These findings are in tune with wider analytics-based research conducted by Accenture in 2009. In a survey of 500 UK and U.S. blue-chip organizations, two-thirds of all respondents cited "getting their data in order" as an immediate priority. Longer term, the top objective for more than two-thirds of executives is to develop the ability to model and predict behavior and actions to the point where individual decisions can be made in real time, based on the analysis at hand.
Almost 40 percent of companies in this analytics survey believe that their current technological resources and systems significantly hinder the effective use of enterprise-wide analytics. Forty-five percent of the respondents said that data is housed in isolated parts of the organization, while more than half reported that analytical talent - an increasingly vital resource - is housed separately from the relevant organizational data.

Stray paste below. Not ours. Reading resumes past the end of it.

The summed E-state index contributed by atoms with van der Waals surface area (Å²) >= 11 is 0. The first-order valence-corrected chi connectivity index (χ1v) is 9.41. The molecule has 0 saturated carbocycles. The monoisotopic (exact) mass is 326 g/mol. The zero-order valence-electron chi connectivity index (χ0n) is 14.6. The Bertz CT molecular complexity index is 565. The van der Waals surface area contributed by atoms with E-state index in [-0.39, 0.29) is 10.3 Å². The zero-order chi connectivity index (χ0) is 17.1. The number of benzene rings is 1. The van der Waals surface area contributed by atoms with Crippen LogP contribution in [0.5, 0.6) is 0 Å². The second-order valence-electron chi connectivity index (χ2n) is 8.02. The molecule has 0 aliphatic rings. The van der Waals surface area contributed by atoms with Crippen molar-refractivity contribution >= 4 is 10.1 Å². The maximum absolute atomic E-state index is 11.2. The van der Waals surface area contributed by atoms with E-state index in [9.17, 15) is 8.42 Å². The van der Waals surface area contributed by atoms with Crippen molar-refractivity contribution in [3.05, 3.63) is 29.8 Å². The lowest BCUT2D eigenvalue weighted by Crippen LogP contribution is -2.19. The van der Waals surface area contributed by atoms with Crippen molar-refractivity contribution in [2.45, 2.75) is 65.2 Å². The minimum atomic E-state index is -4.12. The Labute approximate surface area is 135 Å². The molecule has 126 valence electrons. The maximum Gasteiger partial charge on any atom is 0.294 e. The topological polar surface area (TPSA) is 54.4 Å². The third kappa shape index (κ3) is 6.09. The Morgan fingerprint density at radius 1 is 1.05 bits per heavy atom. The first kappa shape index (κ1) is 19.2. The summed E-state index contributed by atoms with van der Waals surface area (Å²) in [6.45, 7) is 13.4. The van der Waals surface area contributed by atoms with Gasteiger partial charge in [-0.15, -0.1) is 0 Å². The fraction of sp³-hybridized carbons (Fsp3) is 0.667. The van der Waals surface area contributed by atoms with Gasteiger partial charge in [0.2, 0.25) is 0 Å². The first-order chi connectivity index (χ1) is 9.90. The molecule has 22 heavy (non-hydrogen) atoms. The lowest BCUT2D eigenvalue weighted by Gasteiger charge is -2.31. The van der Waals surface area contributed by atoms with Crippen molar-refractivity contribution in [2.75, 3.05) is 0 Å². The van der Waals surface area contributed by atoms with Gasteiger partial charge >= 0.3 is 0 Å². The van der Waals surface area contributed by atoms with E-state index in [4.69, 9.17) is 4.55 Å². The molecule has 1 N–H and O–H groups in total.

Learning from the masters
While many organizations say they already do analytics at some level, this is typically limited to descriptive analytics (understanding "what" happened and "why").
By contrast, the "masters" in our supply chain survey are deploying prescriptive analytics to understand the "now what?" - moving from "what happened?" to "what's the best that can happen?" As well as being more than four times as likely to achieve minimum accuracy levels of 80 percent in their demand forecasting, they are twice as likely to rate their ability to shape demand as "good" or "excellent" - resulting in up to 50 percent less finished goods inventory than their competitors.